In my post about payment management, I mentioned that one of the methods used to manage payments is a payment application process.
This is a process that occurs before the contractor presents an invoice. The process includes a review of the work to validate the contractor’s claims.
There are several key steps to this process so, I felt it was best if we reviewed this in detail.
Schedule of Values
We have previously discussed the need for a schedule of values. A schedule of values is a list of contracts or tasks necessary for performing the work.
I like to request that this list is arranged according to Work Breakdown Structure (WBS) of the Construction Specifications Institute (CSI), but it may be simpler for the contractor to break-down his list according to his list of sub-contracts. You can use any recognized WBS (some countries have their own). How the Schedule of Value is arranged is not as important as making sure you have one.
The intent is to have a list of tasks with associated dollar values that represent the work to be completed. Each task has a dollar value, all dollar values add up to the total value of the contract.
As work is completed, the contractor must document the percent complete for each task. The dollar value for each task is then multiplied by the percent complete. This returns a number that is the amount due for the current work period for each task. The amount due for all tasks is then added up to determine the total due to the contractor for that period of work.
The contractor must also track previous amounts paid and the process repeats itself until the work has been completed and all sums have been paid.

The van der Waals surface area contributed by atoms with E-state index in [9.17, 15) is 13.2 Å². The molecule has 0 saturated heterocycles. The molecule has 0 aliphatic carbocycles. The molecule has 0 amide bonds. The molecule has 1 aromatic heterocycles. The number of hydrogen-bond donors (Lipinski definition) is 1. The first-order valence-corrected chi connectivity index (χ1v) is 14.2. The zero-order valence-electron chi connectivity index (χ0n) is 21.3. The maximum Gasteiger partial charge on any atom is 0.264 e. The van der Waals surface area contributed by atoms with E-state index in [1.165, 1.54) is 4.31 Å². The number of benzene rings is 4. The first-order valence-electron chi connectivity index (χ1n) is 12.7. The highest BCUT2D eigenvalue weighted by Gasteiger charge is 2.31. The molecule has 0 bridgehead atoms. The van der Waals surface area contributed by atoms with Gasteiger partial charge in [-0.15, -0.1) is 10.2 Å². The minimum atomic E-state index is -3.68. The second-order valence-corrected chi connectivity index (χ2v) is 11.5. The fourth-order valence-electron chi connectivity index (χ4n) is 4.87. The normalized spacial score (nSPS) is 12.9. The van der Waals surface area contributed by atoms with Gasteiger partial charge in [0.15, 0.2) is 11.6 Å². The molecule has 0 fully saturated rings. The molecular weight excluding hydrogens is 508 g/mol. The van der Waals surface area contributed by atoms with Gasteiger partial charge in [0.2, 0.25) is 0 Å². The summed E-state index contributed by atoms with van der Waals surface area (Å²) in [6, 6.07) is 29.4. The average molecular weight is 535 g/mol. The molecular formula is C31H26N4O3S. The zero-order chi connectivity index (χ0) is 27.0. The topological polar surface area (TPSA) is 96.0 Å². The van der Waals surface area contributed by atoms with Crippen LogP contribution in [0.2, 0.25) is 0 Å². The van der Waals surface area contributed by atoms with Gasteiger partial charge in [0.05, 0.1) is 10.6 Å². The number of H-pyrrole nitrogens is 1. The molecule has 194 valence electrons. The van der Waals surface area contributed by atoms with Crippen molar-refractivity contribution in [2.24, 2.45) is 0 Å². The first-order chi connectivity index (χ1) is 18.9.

The payment application process is a two-step process.
First, the contractor must document for himself the amount of work that was completed for each task on the Schedule of Values. This typically involves conversations with each trade foreman. Remember that many times these payments are nothing more than payments the contractor has to make to a subcontractor. The contractor’s first duty here is to regulate the demands of the subcontractors to ensure that they are invoicing appropriately according to the work they have completed.
This is a critical first step.
The contractor may then also add in costs associated with materials or equipment that they purchased. They also add in their general conditions costs, profit, and any approved change orders.
The second part of the process is the Architect’s review.
The payment application process works only when you have an independent third party familiar with the project that can verify and validate the contractor’s claims for payment.
Typically if you are using a design bid build delivery model, you will have two separate entities (one for design and one for construction) which report directly to the Owner. These two parties help the Owner manage each other.
The Architect will review the Contractor’s Application for Payment looking at the percent of completion claimed by the Contractor for each line item. If the Architect agrees with the percentages claimed by the Contractor, he will certify the payment application in full. If the Architect disagrees with any of the percent complete claims, he may “short” the payment accordingly to reflect what he believes is the right percent complete for the work.
The certified application then goes to the Owner.
What can be claimed
As noted above, the amount claimed in each application should coincide with the percentage of work completed for each contract, but there are some exceptions.
Equipment purchases and material purchases typically require immediate payment, but sometimes (especially with equipment) the product may not be on site until several weeks later.